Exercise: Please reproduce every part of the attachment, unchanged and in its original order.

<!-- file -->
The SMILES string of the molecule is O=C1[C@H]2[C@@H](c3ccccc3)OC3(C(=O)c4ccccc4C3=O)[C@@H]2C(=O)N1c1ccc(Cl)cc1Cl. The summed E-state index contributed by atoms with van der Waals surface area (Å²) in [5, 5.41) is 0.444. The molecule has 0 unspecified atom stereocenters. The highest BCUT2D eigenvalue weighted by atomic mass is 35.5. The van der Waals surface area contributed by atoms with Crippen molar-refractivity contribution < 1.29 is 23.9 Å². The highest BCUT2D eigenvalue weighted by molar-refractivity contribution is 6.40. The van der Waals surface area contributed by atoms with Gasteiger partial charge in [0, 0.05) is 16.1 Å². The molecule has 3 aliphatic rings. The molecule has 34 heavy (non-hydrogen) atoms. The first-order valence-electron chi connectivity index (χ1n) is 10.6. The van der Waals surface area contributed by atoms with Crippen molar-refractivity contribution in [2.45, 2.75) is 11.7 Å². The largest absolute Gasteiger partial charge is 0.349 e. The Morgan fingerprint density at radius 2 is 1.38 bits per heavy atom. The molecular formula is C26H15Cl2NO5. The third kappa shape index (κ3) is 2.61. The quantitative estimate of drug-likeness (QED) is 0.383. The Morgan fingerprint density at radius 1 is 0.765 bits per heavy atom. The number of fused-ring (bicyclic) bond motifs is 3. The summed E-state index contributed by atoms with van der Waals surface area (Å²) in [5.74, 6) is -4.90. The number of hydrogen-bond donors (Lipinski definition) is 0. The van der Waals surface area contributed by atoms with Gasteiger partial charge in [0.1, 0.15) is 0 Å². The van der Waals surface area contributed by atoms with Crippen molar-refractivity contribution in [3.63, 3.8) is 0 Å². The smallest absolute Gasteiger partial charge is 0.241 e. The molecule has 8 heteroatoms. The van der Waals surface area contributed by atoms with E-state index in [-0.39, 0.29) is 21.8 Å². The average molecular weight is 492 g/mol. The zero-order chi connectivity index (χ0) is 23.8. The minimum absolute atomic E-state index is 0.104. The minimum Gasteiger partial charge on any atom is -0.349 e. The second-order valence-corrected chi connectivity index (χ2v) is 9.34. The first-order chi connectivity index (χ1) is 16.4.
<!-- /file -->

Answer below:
The SMILES string of the molecule is O=C1[C@H]2[C@@H](c3ccccc3)OC3(C(=O)c4ccccc4C3=O)[C@@H]2C(=O)N1c1ccc(Cl)cc1Cl. The summed E-state index contributed by atoms with van der Waals surface area (Å²) in [5, 5.41) is 0.444. The molecule has 0 unspecified atom stereocenters. The highest BCUT2D eigenvalue weighted by atomic mass is 35.5. The van der Waals surface area contributed by atoms with Crippen molar-refractivity contribution < 1.29 is 23.9 Å². The highest BCUT2D eigenvalue weighted by molar-refractivity contribution is 6.40. The van der Waals surface area contributed by atoms with Gasteiger partial charge in [0, 0.05) is 16.1 Å². The molecule has 3 aliphatic rings. The molecule has 34 heavy (non-hydrogen) atoms. The first-order valence-electron chi connectivity index (χ1n) is 10.6. The van der Waals surface area contributed by atoms with Crippen molar-refractivity contribution in [2.45, 2.75) is 11.7 Å². The largest absolute Gasteiger partial charge is 0.349 e. The Morgan fingerprint density at radius 2 is 1.38 bits per heavy atom. The molecular formula is C26H15Cl2NO5. The third kappa shape index (κ3) is 2.61. The quantitative estimate of drug-likeness (QED) is 0.383. The Morgan fingerprint density at radius 1 is 0.765 bits per heavy atom. The number of fused-ring (bicyclic) bond motifs is 3. The summed E-state index contributed by atoms with van der Waals surface area (Å²) in [5.74, 6) is -4.90. The number of hydrogen-bond donors (Lipinski definition) is 0. The van der Waals surface area contributed by atoms with Gasteiger partial charge in [0.1, 0.15) is 0 Å². The van der Waals surface area contributed by atoms with Crippen molar-refractivity contribution in [3.63, 3.8) is 0 Å². The smallest absolute Gasteiger partial charge is 0.241 e. The molecule has 8 heteroatoms. The van der Waals surface area contributed by atoms with E-state index in [-0.39, 0.29) is 21.8 Å². The average molecular weight is 492 g/mol. The zero-order chi connectivity index (χ0) is 23.8. The minimum absolute atomic E-state index is 0.104. The minimum Gasteiger partial charge on any atom is -0.349 e. The second-order valence-corrected chi connectivity index (χ2v) is 9.34. The first-order chi connectivity index (χ1) is 16.4.